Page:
The Weaklings (XL) is Dennis Cooper’s first full-length collection of poetry in almost two decades. Although best known nowadays as the author of nine celebrated and controversial novels, including the five novel sequence The George Miles Cycle (1998-2000), The Sluts (2004), and, most recently, The Marbled Swarm (2011), Cooper came to prominence as a poet in the early 1980s. His first collection, Idols (1979), is considered a classic of gay literature, and his second, Tenderness of the Wolves (1981), was nominated for The Los Angeles Times Book Prize. His most recent collection was The Dream Police: Selected Poems 1969-1993 (1994). Cooper’s poems have been widely anthologized, including in Post-Modern American Poetry: A Norton Anthology, and were featured in the PBS series The United States of Poetry. The Weaklings (XL), which expands upon a limited edition 2008 book of the same name, gathers the best of Cooper’s poetry from the last 19 years.
Bound by Blue
Stories by Meg Tuite
5.25 x 8″ paperback
Now available as an eBook ($4.99) from Amazon (click here to purchase)
Advance Praise for Bound by Blue
“Meg Tuite’s stories are intense, blinking rooms with mirrored windows and revolving doors. We wear her characters’ scars, and we are haunted by their thoughts. It would all seem terrible if we weren’t so intoxicated by Tuite’s voice, its inviting, fragrant nectar; she writes requiems for fever dreams.”
–Jen Michalski, author of The Tide King and Could You Be With Her Now
“It’s hard not to feel the range of human emotion when you read Bound by Blue. Meg Tuite’s stories are beautifully painful and painfully beautiful. These characters will stick with you so long, you’ll remember them as people you actually knew.”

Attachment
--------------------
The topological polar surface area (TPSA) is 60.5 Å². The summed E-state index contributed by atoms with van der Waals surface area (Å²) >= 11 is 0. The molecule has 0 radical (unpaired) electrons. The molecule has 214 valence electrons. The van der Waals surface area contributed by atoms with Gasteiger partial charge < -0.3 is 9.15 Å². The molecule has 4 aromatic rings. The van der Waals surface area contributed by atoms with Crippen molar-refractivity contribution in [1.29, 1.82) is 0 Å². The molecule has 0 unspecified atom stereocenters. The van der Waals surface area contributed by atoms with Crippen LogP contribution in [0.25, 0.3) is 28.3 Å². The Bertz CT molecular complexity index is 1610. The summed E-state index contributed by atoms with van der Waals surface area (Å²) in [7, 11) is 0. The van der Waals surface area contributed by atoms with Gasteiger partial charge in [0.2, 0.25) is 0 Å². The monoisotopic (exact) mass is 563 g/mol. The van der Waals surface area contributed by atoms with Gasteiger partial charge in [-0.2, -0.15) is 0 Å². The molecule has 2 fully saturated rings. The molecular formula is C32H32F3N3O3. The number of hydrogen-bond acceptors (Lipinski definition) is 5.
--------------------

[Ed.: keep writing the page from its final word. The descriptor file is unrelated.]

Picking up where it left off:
—Jessica Anya Blau, author of The Wonder Bread Summer
“Meg Tuite’s quirky worlds force a funhouse mirror in front of the freak show of life. There’s poison buried deep in the candy that’s Bound By Blue, but you will be a better person, once you’ve let it kill you softly—the ache, the beauty and the pain molding you into a more perfect being.”
—Brian Allen Carr, author of Vampire Conditions
“Meg Tuite writes these stories like secret storms. You won’t notice until after how wrecked the lawn of your brain has become, as these stories sneak up and roll over you in the best way. Tuite’s characters are the bravest frightened animals, caught out in a bright light—their beautiful, terrible choices exposed and devastating.”
—Amber Sparks, author of May We Shed These Human Bodies
“Deep empathy rises inside you as you read Meg Tuite’s brilliant story collection, Bound By Blue. From the first page, the characters, their flaws, their movements are so alive you feel as if you know them – and you do – because they are a part of you. Stunning, thought-provoking, gripping, these exquisite stories
mix haunting memories with humor and grit. They will leave you with a stronger sense of our shared humanity. A masterful story collection.”
—Deborah Henry, author of The Whipping Club (named to Kirkus Reviews’ Best of 2012 and selected for O Magazine July Summer Reading Issue)